Lawmakers and former officials are making a last-ditch push to persuade the Trump administration to halt plans to invest billions of federal employee retirement dollars in Chinese companies that Washington suspects of human rights abuses or threatening U.S. security, according to sources and documents seen by Reuters.
The campaign, which includes letters and calls from Republicans and a sharply worded memo shared with White House Chief of Staff Mark Meadows, coincides with heightened U.S.-China tensions over the origins of the COVID-19 pandemic.
At issue is whether administrators of the Thrift Savings Plan (TSP), a retirement savings fund similar to a 401(k) for federal employees and members of the military, should allow its $50 billion international fund to track an index that includes some China-based stocks of companies under scrutiny in Washington.
Among the Chinese companies in the index that have drawn the ire of some in Washington who see China as America’s biggest economic and geopolitical threat is surveillance firm Hangzhou Hikvision Digital Technology, which was placed on a trade blacklist last year because its technology is used in detention camps for China’s Uigher Muslim minorities.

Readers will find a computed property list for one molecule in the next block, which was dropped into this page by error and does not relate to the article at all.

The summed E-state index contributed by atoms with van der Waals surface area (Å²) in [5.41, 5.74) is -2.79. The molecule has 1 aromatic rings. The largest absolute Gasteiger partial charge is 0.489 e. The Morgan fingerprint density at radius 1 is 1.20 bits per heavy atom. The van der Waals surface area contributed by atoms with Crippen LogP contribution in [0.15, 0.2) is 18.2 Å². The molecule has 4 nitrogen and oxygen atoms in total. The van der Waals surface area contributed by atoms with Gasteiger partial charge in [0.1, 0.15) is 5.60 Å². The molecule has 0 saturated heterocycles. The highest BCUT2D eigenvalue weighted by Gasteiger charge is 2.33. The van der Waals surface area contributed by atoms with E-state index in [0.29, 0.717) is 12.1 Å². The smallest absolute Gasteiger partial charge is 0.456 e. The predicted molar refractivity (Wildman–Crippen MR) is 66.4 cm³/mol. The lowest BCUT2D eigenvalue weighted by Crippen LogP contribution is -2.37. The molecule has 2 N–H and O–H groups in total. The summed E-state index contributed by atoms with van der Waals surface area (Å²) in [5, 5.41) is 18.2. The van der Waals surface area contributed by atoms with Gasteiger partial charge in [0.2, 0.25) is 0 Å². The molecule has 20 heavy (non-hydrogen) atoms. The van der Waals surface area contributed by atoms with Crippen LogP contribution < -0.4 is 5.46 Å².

The fund would also invest in telecoms equipment company ZTE , which was penalized by the U.S. government for violating American sanctions, as well as aircraft and avionics company Aviation Industry Corporation of China, which provides weapons for the Chinese military.
For China hardliners, the matter has taken on greater urgency because administrators have begun opening custodial accounts abroad to make investments due in the second half of 2020.
“Are we very soon going to witness … federal employees … being, in effect, unwittingly compelled to fund with their retirement dollars a number of Beijing’s most egregious corporate national security and human rights abusers?” asked Roger Robinson, a former White House official in the Ronald Reagan administration who has tracked the issue closely.
The Federal Retirement Thrift Investment Board (FRTIB) which administers the TSP, said all of its peers are making similar investments and that it “would be a lagging outlier amongst retirement savings plans” if it doesn’t expand its investments, according to spokeswoman Kim Weaver.
The White House did not respond to requests for comment.